Nissan Pulsar - Used

Car Review

Nissan Pulsar, front action 2
Nissan Pulsar, front action
Nissan Pulsar, front static
Nissan Pulsar, side static
Nissan Pulsar, rear action
Nissan Pulsar, dashboard

NISSAN kicked the five-door hatchback into touch around a decade ago when the the Almera range was discontinued.

Concentrating on the small-sized Micra and Note models, along with the extremely-competent and highly-popular Qashqai crossover, the mega Japanese manufacturers were convinced that the hatch was a dying breed.

However, how wrong could they have been, for the family hatchback still sells in droves both here and in Europe.

So nothing else for it but to get back into the hatchback business with the launch of the Pulsar, which quickly appealed to downsizers and growing families alike.

Instantly recognisable, thanks to Nissan's now trademark V-motion grille, boomerang headlamps and strong curves, the Pulsar was specifically designed and engineered for European markets.

Apart from its looks, what made the Pulsar stand out was its long list of high-tech innovations and class-leading interior space, which make you wonder where the car's designers managed to scramble it from in the first place.

In the back was room for three average-sized adults without them having to squeeze up too much, while knee and leg room was by far then the best in its class.

Getting in and out of the back also proved no problem, with the wide-opening large rear doors and the acres of space between the front and rear seats, make it a breeze.

And to finish things off, there was also a load-swallowing 395-litre boot which was more than enough for most family's needs.

The Pulsar also came with a number of features that made their debut in the C-sector category and which helped set new standards for safety, comfort and driver convenience.

Central to the Pulsar's technology package came the all-round view monitor system. Tiny cameras mounted on the grille, tailgate and door mirrors combined to project an overhead "bird's eye view" of the area around the Pulsar onto the sat nav and infotainment screen.

Using complex software, it generated an overhead image which gave the driver a pretty much clear view of any obstacles that were scattered around the car.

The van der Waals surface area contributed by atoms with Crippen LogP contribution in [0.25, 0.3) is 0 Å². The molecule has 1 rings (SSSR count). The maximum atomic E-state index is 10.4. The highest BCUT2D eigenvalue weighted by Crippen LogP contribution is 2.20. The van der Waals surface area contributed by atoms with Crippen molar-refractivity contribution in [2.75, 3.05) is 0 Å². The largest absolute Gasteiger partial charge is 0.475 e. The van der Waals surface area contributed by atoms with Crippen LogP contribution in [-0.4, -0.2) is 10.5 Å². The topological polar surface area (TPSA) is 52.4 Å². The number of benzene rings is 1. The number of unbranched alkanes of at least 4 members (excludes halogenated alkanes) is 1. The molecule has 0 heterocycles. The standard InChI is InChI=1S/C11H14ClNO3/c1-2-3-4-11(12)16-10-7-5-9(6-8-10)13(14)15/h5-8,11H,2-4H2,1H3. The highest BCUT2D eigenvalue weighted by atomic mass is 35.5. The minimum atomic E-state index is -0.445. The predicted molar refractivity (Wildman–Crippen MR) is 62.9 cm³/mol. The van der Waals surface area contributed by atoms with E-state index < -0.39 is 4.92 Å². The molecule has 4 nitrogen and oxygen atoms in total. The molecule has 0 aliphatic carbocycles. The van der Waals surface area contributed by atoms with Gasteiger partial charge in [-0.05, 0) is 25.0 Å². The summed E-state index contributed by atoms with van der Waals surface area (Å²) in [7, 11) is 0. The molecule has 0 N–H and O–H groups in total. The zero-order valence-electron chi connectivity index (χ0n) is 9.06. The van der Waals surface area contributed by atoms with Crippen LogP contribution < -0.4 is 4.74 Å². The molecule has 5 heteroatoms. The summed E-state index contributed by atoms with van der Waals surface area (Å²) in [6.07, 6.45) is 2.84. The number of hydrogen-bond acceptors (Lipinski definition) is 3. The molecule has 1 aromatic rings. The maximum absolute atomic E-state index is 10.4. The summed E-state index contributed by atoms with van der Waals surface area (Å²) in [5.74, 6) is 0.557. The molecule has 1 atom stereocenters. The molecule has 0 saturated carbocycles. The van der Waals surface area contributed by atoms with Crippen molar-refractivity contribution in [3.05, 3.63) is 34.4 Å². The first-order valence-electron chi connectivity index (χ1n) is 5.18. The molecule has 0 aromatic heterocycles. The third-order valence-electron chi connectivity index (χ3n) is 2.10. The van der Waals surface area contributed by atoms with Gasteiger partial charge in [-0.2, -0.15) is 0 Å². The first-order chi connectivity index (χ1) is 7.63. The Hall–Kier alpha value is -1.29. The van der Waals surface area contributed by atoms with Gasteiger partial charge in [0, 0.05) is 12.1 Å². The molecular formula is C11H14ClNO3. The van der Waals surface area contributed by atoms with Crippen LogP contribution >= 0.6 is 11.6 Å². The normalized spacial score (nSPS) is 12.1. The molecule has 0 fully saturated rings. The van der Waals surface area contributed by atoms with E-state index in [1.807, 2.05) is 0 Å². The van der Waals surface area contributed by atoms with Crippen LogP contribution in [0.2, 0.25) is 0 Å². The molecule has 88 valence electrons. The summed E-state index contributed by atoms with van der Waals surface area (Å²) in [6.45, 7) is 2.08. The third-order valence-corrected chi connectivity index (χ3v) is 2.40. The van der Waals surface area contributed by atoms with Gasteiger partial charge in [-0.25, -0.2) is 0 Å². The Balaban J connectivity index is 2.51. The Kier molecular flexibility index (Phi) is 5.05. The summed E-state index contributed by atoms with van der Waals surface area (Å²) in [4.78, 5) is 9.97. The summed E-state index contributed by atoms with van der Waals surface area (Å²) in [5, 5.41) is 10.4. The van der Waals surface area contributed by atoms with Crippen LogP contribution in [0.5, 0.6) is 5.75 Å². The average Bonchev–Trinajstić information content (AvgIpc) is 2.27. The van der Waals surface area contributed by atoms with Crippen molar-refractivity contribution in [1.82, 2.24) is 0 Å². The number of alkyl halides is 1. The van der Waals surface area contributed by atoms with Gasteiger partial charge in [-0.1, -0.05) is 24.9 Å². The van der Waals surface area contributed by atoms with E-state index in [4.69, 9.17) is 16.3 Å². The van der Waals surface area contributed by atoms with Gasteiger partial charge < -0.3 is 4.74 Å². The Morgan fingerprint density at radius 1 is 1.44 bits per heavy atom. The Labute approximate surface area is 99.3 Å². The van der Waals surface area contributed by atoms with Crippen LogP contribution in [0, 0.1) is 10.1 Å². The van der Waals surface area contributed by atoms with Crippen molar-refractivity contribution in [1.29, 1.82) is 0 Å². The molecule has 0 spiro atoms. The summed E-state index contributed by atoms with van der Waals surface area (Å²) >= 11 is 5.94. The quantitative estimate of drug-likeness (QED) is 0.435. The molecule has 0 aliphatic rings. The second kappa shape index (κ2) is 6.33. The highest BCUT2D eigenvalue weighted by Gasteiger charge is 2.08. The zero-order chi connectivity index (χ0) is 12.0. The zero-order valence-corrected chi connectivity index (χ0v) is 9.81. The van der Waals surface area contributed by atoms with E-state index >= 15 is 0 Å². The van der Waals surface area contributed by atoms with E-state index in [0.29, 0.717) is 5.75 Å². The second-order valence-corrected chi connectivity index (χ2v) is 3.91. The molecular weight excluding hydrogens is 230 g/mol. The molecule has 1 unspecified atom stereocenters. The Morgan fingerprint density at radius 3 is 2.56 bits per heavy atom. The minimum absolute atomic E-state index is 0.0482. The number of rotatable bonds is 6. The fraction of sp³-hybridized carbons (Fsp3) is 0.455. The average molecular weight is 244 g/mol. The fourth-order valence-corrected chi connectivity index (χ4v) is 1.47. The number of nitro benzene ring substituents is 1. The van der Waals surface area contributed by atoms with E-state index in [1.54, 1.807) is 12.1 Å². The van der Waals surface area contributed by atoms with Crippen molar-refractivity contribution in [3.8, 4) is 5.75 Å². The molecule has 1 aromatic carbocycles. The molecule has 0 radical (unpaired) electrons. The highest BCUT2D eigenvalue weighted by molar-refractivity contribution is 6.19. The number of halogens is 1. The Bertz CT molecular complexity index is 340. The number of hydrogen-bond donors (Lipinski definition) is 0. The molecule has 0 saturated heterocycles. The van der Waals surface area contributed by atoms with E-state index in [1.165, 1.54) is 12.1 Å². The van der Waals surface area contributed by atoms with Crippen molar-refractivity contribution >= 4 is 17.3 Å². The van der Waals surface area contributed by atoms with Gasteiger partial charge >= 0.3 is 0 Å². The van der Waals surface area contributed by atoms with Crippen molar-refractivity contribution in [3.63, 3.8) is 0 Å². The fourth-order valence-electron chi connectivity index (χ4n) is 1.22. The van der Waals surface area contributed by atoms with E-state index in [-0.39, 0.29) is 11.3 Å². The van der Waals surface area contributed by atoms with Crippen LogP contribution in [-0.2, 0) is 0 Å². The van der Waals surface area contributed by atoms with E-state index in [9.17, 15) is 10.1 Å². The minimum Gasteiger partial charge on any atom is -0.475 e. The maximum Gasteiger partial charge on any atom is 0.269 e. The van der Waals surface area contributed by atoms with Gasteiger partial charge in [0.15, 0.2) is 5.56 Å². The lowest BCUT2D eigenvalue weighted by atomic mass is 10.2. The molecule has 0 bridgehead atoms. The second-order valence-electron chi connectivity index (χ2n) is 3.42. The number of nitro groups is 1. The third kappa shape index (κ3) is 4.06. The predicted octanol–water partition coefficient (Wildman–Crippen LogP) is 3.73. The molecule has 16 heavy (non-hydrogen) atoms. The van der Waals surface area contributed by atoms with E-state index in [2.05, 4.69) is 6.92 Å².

The system switched on automatically when reverse gear was selected, but it could also be activated at speeds of up to 6mph by pressing a button on the dash.

Other high-tech features also included moving object detection, which warned if there was something moving behind the car, such as a child or small animal.

Lane departure warning and forward emergency braking also featured on high-spec models, as did active trace control which applied subtle braking to individual wheels replicating a limited slip differential for smooth cornering and added traction when at speed, all combining to help make the Pulsar one of the safest cars in its class.

At launch, Nissan earmarked just two engines for the Pulsar, a 1.2-litre DIG-T petrol unit which pumped out a decent 113bhp, and a 1.5-litre dCi diesel which offered 108bhp but generated 260Nm of torque, giving it a standing to 62mph sprint time of 11.5 seconds. Both turbocharged engines featured stop-start as standard.

Out on the road, the little petrol machine proved a smooth and quiet companion, which delivered a comfortable, stable and refined ride.

Good as the petrol model proved, my choice would be the diesel, if solely for its livelier performance for faster overtaking. But there's also a small matter of its superb 78.5mpg fuel economy and with its 94g/km CO2 emissions figure, it doesn't cost anything to tax.

The Pulsar range came in four trim levels: Visia, Acenta, N-tec and Tekna, all offering decent levels of standard equipment. All featured air conditioning, five-inch colour screen, alloy wheels and electric windows all-round. Tyre pressure monitoring and six airbags came as standard across the range.

Acenta added emergency braking, automatic lights and wipers and i-Key system, while N-tec came kitted out with larger 17-inch alloys, privacy glass and LED lights. It also offered the colour reversing camera and NissanConnect 2, a state-of-the-art infotainment system which included full smartphone integration.

Finally, the range-topping Tekna added leather upholstery and Nissan's Safety Shield Technologies, featuring emergency braking, moving object detection, lane departure warning and blind spot warning.

As for used prices, a 2014 64-plate 1.2-litre DIG-T Pulsar in mid-range Acenta trim will cost between £6,450 and £8,005, while the 1.5-litre dCi diesel will have a price tag of between £6,915 and £8,615.

Move up to N-tec spec and prices rise to between £7,215 and £8,995 for the petrol and £7,445 and £9,280 for the diesel.

Go for the all-singing, all-dancing Tekna model and you'll have to fork out somewhere between £7,845 and £9,730 for the petrol with around a £250 additional premium for the diesel, but with the machine loaded with every available convenience and high-tech feature, what you get is an awful lot of car for your money.


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